While the Paycheck Fairness Act (S. 205) is stalled in the U.S. Senate, the White House has called for action on issues relating to pay equity. On March 15, 2022, which was women’s “Equal Pay Day” for 2022 in the United States, President Biden issued an executive order “promoting pay equity and transparency” within the federal workforce and among federal contractors.
The order announced that the Office of Personnel Management “anticipates issuing a proposed rule that will address the use of salary history in the hiring and pay-setting processes for Federal employees,” and it called for the Federal Acquisition Regulatory Council (FAR Council) to consider issuing proposed rules “limit[ing] or prohibit[ing] Federal contractors and subcontractors from seeking and considering information about job applicants’ and employees’ existing or past compensation when making employment decisions.” Such a rule would cause federal contractors nationwide to join employers in California; Colorado; Connecticut; Delaware; Hawaii; Illinois; Maine; Maryland; Massachusetts; Kansas City, Missouri; Nevada; New Jersey; New York; Cincinnati and Toledo, Ohio; Oregon; Philadelphia, Pennsylvania; Puerto Rico; Rhode Island; Vermont; and Washington in being limited in requesting or using applicants’ salary history information. Interestingly, the executive order states that the limitation on federal contractors would also apply to employees. Obviously, an employer would be privy to an employee’s salary information without seeking it from the employee. And many employers use employees’ current salaries when considering pay increases or rates of pay upon transfer or promotion. So a rule limiting use of salary information for current employees could have a significant impact on employers’ practices.
As we noted recently, the executive order came on the same day that the Office of Federal Contract Compliance Programs (OFCCP) issued a directive addressing pay equity audits by federal contractors.
The executive order is also consistent with the White House’s national strategy to achieve gender equity and equality, which was published on October 22, 2021. The strategy stems from President Biden’s March 8, 2021, executive order establishing the White House Gender Policy Council. The strategy outlined several “interconnected priorities,” including improving economic security and accelerating economic growth. The March 15, 2022, executive order appears to take a step toward implementing some of the initiatives identified in the October 2021 strategy, including the following:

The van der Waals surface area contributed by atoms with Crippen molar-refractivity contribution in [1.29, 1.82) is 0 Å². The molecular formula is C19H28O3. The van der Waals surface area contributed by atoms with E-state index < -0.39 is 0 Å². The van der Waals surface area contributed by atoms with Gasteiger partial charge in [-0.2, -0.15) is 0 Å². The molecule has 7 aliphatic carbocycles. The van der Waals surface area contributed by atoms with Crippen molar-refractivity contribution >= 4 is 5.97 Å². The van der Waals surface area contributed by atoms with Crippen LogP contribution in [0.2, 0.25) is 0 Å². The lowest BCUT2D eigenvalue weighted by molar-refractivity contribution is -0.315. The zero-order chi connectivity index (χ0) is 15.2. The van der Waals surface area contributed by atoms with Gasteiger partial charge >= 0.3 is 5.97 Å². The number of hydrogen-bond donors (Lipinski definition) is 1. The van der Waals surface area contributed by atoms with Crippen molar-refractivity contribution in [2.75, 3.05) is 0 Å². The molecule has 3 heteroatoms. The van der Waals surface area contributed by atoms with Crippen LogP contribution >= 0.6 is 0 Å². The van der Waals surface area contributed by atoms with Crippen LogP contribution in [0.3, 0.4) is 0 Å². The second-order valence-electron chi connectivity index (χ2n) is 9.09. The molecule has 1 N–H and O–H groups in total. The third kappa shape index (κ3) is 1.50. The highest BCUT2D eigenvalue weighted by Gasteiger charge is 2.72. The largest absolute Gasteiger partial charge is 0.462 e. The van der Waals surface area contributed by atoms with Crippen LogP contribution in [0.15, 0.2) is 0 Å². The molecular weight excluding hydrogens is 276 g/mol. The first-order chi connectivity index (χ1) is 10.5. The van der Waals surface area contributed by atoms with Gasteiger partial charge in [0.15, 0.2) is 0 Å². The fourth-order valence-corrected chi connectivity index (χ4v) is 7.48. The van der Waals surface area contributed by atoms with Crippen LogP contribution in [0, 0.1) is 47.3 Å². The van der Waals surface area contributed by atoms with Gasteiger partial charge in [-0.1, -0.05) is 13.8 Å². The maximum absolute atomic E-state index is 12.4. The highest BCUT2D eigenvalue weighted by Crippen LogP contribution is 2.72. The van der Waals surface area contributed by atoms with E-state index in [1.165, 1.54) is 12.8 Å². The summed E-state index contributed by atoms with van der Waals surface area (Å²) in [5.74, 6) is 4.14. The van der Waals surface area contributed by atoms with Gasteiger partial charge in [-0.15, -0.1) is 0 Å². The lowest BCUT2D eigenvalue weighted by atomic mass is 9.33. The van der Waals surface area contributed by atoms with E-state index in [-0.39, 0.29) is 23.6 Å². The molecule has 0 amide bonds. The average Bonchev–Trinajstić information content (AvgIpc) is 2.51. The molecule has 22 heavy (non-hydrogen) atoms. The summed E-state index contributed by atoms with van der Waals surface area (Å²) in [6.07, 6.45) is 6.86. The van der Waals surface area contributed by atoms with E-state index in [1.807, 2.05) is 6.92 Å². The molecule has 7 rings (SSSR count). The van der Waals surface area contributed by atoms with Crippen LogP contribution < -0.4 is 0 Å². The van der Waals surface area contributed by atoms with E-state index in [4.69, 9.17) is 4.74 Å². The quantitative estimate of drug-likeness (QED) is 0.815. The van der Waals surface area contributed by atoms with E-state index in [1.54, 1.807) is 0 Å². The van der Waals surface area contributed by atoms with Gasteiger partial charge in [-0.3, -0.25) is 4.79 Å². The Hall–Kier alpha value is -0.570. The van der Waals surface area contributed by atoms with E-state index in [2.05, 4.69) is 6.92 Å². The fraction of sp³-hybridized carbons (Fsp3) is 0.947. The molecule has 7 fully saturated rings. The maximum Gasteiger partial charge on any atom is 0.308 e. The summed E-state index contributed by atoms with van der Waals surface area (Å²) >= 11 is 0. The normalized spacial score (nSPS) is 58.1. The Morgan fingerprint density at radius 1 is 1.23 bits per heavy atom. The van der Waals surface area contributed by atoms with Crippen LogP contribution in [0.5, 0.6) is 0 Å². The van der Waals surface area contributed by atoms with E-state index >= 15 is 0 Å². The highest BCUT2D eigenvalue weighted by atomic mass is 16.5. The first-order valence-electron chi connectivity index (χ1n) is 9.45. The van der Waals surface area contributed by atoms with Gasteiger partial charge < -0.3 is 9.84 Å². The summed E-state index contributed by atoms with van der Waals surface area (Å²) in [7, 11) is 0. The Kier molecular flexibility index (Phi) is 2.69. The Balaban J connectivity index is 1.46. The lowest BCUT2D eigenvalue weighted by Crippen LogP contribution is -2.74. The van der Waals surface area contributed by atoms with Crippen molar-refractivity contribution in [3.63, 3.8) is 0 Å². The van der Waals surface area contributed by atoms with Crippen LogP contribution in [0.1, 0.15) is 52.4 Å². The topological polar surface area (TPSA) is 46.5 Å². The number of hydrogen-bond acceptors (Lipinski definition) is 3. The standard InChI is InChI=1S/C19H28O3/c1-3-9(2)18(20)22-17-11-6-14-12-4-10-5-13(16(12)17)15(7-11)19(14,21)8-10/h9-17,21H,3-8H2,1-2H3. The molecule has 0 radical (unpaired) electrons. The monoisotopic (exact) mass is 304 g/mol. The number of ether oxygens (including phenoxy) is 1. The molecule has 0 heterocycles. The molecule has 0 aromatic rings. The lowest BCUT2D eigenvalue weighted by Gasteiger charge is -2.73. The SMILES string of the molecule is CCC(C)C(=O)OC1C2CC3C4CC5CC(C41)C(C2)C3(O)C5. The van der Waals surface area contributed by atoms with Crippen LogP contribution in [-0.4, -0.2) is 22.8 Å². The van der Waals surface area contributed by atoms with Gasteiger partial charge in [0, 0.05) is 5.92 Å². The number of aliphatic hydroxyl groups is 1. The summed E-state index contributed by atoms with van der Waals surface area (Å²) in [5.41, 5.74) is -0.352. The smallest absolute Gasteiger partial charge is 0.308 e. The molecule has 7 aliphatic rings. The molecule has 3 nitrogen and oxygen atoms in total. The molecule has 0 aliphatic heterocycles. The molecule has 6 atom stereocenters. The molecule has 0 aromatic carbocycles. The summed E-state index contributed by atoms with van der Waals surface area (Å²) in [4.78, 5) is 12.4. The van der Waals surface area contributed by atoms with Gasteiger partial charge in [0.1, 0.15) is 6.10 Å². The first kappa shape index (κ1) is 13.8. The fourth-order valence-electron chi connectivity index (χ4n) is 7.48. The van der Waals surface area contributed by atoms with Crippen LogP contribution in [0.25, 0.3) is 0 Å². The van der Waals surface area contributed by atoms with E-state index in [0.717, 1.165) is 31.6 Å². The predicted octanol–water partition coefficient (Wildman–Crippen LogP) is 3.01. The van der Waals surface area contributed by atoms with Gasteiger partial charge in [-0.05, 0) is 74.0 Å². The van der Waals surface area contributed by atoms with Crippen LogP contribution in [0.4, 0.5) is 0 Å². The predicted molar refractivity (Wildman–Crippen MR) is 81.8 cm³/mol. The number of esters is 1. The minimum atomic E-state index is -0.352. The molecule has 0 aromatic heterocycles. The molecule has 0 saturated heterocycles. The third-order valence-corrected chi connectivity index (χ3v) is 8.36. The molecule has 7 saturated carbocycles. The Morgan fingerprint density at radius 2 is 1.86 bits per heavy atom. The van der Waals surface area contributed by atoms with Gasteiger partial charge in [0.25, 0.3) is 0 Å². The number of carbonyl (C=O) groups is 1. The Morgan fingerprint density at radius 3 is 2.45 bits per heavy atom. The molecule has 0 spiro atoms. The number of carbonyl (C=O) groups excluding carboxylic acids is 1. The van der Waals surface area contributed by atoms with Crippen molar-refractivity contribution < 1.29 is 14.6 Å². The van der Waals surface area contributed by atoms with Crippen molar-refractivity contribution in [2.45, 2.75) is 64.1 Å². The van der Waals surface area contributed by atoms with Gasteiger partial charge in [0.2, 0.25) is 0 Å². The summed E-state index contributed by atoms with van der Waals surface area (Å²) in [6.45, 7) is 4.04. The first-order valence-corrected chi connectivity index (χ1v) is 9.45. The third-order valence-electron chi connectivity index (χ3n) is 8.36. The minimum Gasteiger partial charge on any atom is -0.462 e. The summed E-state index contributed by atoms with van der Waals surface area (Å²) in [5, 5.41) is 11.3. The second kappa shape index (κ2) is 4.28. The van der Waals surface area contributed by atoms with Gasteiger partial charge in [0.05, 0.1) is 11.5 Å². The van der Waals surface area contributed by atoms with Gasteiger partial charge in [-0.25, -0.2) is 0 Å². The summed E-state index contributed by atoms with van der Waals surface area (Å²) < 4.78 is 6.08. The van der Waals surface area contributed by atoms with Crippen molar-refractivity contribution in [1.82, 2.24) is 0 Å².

- Closing gender gaps in the workforce and strengthening women’s labor force participation
- “[S]trengthen[ing] laws prohibiting wage discrimination on the basis of gender, race, and other characteristics, and … increas[ing] resources for enforcement”
- “[P]romot[ing] pay transparency [by] taking steps to increase analysis of pay gaps on the basis of gender, race, and other factors”
- “[P]ursu[ing] policies to eliminate reliance on prior salary history in compensation decisions”
The strategy, combined with the U.S. Equal Employment Opportunity Commission’s (EEOC) expression of full support, and now the new executive order and OFCCP directive, signals that the White House and federal agencies are paying attention to pay equity and other gender equity issues in the workplace.
As the momentum of legislation, regulation, and corporate initiatives focused on identifying and addressing pay disparities continues to grow, Ogletree Deakins’ Pay Equity Practice Group will continue to provide updates as additional information becomes available and will post updates to the firm’s Pay Equity blog. Important information for employers is also available via the firm’s webinar and podcast programs.